Heritage Tourism Category:

Maryland Heritage Areas Program: Statewide

The creation of a statewide system of heritage areas in Maryland has generated economic development, produced new heritage tourism visitation, leveraged significant non-state funds, and built state and local partnerships.

Certified heritage areas are geographic areas that contain high concentrations of unique historical, cultural, and natural resources, and where motivated community partners are dedicated to the protection and development of those resources through heritage tourism. At the same time, heritage areas focus community attention on under-appreciated aspects of history, living culture, and heritage, fostering stronger regional identities and local pride. The Maryland Heritage Areas Authority (MHAA) leads the program. It consists of 17 members, including representatives of 7 state agencies. This encourages state agencies to work together and to pool financial and human resources.

Maryland recognized heritage tourism as a key economic development strategy and acted on that realization, creating an exemplary model for other states. Maryland encourages creation of local preservation and tourism efforts and offers a connecting framework that enjoys broad state support through the Maryland Heritage Areas Authority. Since the program's inception nine years ago, there are now 10 Certified Heritage Areas representing 18 counties and 62 municipalities, with three more areas pursuing certification. Every county in Maryland now includes a heritage area within its borders.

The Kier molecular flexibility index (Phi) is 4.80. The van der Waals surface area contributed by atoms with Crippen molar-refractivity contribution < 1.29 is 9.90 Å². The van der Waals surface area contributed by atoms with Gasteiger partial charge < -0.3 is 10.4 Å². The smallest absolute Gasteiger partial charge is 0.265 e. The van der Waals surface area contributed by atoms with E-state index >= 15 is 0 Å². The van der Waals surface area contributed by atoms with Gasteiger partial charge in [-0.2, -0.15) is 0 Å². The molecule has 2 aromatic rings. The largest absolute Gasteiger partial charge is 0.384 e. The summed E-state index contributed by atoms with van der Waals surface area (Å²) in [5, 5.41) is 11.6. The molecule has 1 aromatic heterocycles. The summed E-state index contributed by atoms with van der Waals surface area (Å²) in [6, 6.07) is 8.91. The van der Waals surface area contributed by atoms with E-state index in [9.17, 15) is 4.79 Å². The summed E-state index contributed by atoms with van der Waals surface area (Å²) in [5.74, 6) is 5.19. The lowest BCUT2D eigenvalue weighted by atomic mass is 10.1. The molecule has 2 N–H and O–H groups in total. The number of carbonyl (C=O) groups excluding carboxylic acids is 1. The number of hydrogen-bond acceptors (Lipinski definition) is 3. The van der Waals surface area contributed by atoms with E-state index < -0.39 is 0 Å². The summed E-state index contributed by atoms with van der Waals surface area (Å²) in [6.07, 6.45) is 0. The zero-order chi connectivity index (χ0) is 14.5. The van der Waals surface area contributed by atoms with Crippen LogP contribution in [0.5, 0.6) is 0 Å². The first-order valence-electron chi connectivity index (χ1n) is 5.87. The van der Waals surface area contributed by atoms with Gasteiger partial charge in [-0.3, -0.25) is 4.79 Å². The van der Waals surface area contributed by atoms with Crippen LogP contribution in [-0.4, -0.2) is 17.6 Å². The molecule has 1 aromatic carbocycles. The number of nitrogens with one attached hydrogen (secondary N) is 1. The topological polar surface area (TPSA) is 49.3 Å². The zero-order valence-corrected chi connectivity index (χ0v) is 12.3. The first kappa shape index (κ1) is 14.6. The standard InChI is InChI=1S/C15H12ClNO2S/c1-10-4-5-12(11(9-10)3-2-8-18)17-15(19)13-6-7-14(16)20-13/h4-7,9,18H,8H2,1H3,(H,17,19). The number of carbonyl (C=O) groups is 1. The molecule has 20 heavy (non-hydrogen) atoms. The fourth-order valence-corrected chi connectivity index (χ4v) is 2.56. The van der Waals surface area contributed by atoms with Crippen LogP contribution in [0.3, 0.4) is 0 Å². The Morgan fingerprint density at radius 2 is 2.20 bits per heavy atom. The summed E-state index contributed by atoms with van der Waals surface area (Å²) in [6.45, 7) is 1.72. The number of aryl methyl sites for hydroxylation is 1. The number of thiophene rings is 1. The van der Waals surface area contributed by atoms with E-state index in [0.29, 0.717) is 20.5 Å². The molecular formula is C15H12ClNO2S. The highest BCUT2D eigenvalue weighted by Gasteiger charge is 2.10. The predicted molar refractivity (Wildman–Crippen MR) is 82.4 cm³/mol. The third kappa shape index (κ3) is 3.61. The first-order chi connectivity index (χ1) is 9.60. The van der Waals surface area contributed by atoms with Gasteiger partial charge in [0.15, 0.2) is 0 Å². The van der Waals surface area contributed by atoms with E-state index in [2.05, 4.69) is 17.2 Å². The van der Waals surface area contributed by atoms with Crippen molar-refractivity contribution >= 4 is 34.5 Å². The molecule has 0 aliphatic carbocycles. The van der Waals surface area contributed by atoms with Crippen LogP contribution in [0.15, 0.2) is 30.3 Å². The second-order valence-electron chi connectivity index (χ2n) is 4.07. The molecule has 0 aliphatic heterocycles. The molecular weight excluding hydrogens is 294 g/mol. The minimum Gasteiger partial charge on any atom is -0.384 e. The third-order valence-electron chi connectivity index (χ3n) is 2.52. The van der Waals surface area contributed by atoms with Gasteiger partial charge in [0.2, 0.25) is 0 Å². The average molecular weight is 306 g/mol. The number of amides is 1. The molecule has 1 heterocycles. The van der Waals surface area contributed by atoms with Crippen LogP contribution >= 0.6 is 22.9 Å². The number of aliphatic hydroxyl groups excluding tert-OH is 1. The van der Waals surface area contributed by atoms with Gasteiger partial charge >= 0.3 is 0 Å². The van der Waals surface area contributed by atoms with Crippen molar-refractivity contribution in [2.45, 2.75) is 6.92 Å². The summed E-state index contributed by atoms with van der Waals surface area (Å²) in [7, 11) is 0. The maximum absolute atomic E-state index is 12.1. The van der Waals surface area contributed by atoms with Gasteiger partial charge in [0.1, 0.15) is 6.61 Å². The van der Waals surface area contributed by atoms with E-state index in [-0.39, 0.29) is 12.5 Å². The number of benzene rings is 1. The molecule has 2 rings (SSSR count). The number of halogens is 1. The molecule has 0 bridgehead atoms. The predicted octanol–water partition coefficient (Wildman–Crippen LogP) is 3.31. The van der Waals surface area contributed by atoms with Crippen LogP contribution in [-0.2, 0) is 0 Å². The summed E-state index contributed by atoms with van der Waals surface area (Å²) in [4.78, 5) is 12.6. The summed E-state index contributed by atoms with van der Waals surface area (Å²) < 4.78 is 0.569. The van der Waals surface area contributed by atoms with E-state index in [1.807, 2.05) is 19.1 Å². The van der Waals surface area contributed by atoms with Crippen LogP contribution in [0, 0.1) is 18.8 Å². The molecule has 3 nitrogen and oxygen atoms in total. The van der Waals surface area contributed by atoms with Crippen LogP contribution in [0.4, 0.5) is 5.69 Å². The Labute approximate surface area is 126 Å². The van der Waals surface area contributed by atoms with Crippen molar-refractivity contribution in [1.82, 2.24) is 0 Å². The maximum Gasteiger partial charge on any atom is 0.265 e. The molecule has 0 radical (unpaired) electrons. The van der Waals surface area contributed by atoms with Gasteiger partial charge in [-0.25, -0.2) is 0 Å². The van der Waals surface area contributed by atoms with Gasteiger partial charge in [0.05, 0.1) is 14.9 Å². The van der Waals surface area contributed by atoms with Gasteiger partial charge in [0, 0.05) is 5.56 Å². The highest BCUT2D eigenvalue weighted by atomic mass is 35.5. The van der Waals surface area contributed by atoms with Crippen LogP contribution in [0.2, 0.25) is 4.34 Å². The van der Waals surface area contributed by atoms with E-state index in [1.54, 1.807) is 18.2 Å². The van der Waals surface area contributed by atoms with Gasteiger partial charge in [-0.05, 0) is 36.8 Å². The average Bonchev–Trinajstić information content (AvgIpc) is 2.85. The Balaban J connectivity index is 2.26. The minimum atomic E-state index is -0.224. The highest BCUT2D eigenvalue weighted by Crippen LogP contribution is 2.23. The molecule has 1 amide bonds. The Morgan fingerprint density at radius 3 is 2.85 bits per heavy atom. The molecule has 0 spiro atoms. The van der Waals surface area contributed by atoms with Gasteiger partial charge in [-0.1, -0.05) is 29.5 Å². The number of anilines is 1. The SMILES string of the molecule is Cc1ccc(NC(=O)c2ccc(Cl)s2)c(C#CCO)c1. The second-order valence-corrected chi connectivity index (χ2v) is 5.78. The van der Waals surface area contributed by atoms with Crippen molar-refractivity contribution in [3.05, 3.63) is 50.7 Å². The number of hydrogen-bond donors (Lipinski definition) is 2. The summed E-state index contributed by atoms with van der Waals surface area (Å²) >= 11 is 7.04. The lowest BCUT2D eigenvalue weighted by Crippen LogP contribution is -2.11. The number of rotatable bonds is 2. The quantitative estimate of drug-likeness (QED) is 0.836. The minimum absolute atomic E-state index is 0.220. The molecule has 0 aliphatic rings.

In order to become a Certified Heritage Area, communities must complete a heritage area management plan and ensure that local governments located within the boundary area adopt it as an amendment to their comprehensive land use plans. Communities must involve local elected officials and representatives of a broad range of local interests, including land use planning, tourism, arts, historic preservation, natural resources, museums, outdoor recreation, and business interests. This often results in new partnerships.

A 2003 analysis indicated that every grant dollar invested in the program showed a return of $4.61 in annual, ongoing state and local tax revenues. The analysis also indicated that the MHAA's award of $4.4 million in grants had leveraged about $2.5 million from local governments, more than $2.5 million from the private sector, and $600,000 in federal funds. The state's $4.4 million investment enabled $10.3 million for heritage area projects.

Other partners: 13 heritage areas

Award recipients:

Dennis Castleman, Assistant Secretary, Maryland, Tourism, Film, and the Arts, Maryland Department of Business and Economic Development; and Ms. Audrey E. Scott, Secretary, Maryland Department of Planning, and Chairman, Maryland Heritage Areas Authority.

Lord Mayor's Tenement. London Town, Maryland
Volunteers, principally members of the Annapolis Woodworkers guild, assisted restoration carpenter Russell Steele through the reconstruction process of The Lord Mayor’s Tenement. Funding for this project was provided in part by the Maryland Heritage Areas Authority.
Two mini-grants from the Annapolis, London Town, and South County Heritage Area, funded in part by the Maryland Heritage Areas Authority, have supported preservation and interpretation projects at Thomas Point Shoal Light, a National Historic Landmark lighthouse in its original location in the Chesapeake Bay near Annapolis, Maryland. In this image, preservationists and volunteers take a break from their restoration work on the Thomas Point Shoal Light.